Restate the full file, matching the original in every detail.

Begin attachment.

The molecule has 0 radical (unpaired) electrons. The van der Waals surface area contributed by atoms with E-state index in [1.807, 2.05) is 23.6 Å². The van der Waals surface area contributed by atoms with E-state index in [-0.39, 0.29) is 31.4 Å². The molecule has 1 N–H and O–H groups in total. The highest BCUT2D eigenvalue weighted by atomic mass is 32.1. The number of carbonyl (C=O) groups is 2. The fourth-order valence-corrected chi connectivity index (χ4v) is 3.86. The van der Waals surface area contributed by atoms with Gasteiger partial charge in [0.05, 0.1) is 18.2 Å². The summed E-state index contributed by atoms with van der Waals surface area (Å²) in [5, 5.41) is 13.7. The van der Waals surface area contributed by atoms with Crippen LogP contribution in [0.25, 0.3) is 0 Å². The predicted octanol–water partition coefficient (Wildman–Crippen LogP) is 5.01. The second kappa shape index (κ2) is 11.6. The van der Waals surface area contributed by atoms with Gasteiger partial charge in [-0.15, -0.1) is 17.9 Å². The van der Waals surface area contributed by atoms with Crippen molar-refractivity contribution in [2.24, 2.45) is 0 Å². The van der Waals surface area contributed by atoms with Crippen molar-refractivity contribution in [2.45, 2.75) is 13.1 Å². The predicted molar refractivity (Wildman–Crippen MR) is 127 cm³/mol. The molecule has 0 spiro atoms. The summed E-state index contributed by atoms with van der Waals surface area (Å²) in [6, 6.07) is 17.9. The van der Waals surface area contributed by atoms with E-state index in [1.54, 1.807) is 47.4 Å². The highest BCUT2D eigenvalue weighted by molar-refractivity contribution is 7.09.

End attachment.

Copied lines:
The molecule has 0 radical (unpaired) electrons. The van der Waals surface area contributed by atoms with E-state index in [1.807, 2.05) is 23.6 Å². The van der Waals surface area contributed by atoms with E-state index in [-0.39, 0.29) is 31.4 Å². The molecule has 1 N–H and O–H groups in total. The highest BCUT2D eigenvalue weighted by atomic mass is 32.1. The number of carbonyl (C=O) groups is 2. The fourth-order valence-corrected chi connectivity index (χ4v) is 3.86. The van der Waals surface area contributed by atoms with Gasteiger partial charge in [0.05, 0.1) is 18.2 Å². The summed E-state index contributed by atoms with van der Waals surface area (Å²) in [5, 5.41) is 13.7. The van der Waals surface area contributed by atoms with Crippen LogP contribution in [0.25, 0.3) is 0 Å². The predicted octanol–water partition coefficient (Wildman–Crippen LogP) is 5.01. The second kappa shape index (κ2) is 11.6. The van der Waals surface area contributed by atoms with Gasteiger partial charge in [-0.15, -0.1) is 17.9 Å². The van der Waals surface area contributed by atoms with Crippen molar-refractivity contribution in [2.24, 2.45) is 0 Å². The van der Waals surface area contributed by atoms with Crippen molar-refractivity contribution in [2.45, 2.75) is 13.1 Å². The predicted molar refractivity (Wildman–Crippen MR) is 127 cm³/mol. The molecule has 0 spiro atoms. The summed E-state index contributed by atoms with van der Waals surface area (Å²) in [6, 6.07) is 17.9. The van der Waals surface area contributed by atoms with E-state index in [1.54, 1.807) is 47.4 Å². The highest BCUT2D eigenvalue weighted by molar-refractivity contribution is 7.09.